Never Miss a Beat: Get a snapshot of the issues affecting the IT industry straight to your inbox.
Kindle Fire Teardown Shows Tablet A Loss Leader
Total cost of components in the Kindle Fire is $209.63, says iSuppli. Amazon is selling the tablet for $199.
October 3, 2011
3 Min Read
Slideshow: Amazon's Case For Enterprise CloudComputing
Slideshow: Amazon's Case For Enterprise Cloud Computing (click image for larger view and for full slideshow)
A breakdown of the components used in Kindle Fire shows Amazon is losing about $10 per tablet sold, lending credence to the view that the e-merchant sees the device not as a profit center but as a conduit for selling subscription media services and physical goods.
Analysts at market watcher iSuppli tore down the Kindle Fire and estimated that the total cost of its components is $209.63. Amazon is selling the tablet for $199.
The analysts said Amazon will make up for the loss through the additional sales generated by Kindle, particularly sales of physical, high-margin consumer goods. "The real benefit of the Kindle Fire to Amazon will not be in selling hardware or digital content," said iSuppli. "Rather the Kindle Fire, and the content demand it stimulates, will serve to promote sales of the kinds of physical goods that comprise the majority of Amazon's business."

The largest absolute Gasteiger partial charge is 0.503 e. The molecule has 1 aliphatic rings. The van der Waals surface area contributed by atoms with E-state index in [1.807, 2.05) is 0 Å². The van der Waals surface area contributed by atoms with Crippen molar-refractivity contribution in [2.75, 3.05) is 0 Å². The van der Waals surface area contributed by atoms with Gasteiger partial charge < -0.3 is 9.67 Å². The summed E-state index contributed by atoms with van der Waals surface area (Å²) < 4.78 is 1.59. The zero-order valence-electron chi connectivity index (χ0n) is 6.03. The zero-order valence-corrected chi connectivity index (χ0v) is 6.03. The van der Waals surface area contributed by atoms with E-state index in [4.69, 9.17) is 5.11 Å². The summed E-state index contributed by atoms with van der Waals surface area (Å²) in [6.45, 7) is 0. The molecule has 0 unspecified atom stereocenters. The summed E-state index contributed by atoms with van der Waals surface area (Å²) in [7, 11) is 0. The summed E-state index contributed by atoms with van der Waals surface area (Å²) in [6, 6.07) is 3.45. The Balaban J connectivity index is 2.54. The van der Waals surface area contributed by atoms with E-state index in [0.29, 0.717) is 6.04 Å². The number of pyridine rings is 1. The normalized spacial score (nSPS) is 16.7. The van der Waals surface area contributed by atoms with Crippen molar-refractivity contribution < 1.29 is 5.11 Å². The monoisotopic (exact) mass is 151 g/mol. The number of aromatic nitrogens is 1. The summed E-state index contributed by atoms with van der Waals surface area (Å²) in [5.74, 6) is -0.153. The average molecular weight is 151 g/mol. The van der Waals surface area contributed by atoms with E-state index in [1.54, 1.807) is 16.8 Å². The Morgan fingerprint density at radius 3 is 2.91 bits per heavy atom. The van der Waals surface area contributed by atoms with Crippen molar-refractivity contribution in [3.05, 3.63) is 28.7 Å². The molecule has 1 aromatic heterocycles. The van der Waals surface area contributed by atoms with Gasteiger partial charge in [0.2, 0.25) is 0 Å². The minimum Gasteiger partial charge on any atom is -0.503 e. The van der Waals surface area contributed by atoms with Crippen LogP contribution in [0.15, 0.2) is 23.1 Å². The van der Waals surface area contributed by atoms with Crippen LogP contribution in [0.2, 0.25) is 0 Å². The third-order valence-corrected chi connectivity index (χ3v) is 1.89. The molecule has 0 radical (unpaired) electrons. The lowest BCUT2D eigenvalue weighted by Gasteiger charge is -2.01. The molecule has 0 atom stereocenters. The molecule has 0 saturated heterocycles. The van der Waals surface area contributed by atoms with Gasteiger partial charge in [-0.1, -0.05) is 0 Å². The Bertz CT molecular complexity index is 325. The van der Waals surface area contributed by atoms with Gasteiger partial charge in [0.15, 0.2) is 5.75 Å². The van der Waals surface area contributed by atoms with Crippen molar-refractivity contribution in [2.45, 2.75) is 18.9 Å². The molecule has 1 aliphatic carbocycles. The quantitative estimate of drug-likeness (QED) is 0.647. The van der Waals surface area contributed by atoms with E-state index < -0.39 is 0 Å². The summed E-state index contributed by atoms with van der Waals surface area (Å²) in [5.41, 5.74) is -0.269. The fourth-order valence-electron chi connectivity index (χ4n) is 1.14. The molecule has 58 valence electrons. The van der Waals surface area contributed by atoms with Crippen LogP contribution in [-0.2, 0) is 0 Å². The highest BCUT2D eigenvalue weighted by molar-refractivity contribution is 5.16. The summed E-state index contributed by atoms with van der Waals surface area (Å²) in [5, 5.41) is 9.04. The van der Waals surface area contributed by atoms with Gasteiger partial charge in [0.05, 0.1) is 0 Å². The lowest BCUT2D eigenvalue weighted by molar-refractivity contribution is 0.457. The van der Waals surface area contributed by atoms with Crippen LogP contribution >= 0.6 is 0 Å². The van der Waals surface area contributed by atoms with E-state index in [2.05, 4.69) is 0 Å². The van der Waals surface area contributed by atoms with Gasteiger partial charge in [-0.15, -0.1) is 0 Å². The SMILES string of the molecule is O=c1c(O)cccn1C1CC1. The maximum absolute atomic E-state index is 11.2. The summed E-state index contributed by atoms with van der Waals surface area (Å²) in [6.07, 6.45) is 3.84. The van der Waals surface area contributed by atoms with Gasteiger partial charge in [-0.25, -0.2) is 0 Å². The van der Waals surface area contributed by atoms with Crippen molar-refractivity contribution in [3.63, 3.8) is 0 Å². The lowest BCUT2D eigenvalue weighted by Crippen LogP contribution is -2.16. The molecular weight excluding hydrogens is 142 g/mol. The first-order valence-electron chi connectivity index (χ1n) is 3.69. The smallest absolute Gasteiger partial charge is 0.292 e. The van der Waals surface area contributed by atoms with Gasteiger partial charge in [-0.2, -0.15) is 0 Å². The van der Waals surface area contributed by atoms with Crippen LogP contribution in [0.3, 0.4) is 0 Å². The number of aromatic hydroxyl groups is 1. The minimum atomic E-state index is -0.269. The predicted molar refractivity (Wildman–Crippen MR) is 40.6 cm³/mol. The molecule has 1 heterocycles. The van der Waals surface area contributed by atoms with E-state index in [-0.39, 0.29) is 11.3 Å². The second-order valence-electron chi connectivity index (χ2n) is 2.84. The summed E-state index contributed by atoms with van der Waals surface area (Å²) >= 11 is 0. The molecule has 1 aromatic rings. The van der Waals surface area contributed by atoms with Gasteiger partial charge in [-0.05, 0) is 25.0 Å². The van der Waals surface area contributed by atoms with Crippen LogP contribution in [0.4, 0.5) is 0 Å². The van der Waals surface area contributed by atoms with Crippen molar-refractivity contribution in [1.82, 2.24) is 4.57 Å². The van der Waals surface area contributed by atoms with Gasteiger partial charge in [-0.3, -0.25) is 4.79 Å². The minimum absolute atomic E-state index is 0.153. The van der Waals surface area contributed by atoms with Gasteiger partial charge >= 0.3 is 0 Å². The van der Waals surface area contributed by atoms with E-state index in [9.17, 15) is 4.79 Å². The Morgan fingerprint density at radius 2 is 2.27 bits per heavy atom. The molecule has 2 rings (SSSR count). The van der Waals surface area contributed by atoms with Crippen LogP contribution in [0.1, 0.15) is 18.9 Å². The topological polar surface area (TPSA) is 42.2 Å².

[ Take a visual tour of the Kindle fire. ]
According to iSuppli's analysis, the most expensive component in the Kindle Fire is the touch-screen display, which costs $87, followed by the main printed circuit board, at $70, including the $25 memory circuits. The battery is estimated at $18.25, while the box contents are valued at $5. iSuppli estimates that the per-unit manufacturing cost for Kindle Fire is $8.40.
iSuppli said Amazon's plan to use Kindle Fire to pitch retail goods makes sense, if it can pull it off. "So far, no retailer has managed to create an umbilical link between digital content and a more conventional retail environment. With Kindle, Amazon has created the most convincing attempt at this yet."
The strategy isn't without risk. By pricing Kindle Fire aggressively--it's $300 less than the least expensive iPad 2 and $50 cheaper than Barnes & Noble's Nook Color--Amazon is hoping the device will generate enough incremental revenue through e-commerce sales to more than make up for the loss it's taking on each unit. But if consumers balk, the company could have little more than a money-losing paperweight on its hands.
Hewlett-Packard recently cancelled plans to produce a WebOS-based tablet after concluding that it couldn't make enough profits from the device to justify costs.
Amazon is currently taking pre-orders for Kindle Fire, with shipping slated for Nov. 15. CEO Jeff Bezos unveiled the slate in New York City. He hinted that Amazon is expecting a shortage. "I suggest you pre-order today," he said. That may be no empty boast. As of Monday, Kindle Fire remained the top seller in Amazon's electronics department, for the sixth consecutive day.
Automation and orchestration technologies can make IT more efficient and better able to serve the business by streamlining common tasks and speeding service delivery. In this report, we outline the potential snags and share strategies and best practices to ensure successful implementation. Download our report here. (Free registration required.)
About the Author(s)
You May Also Like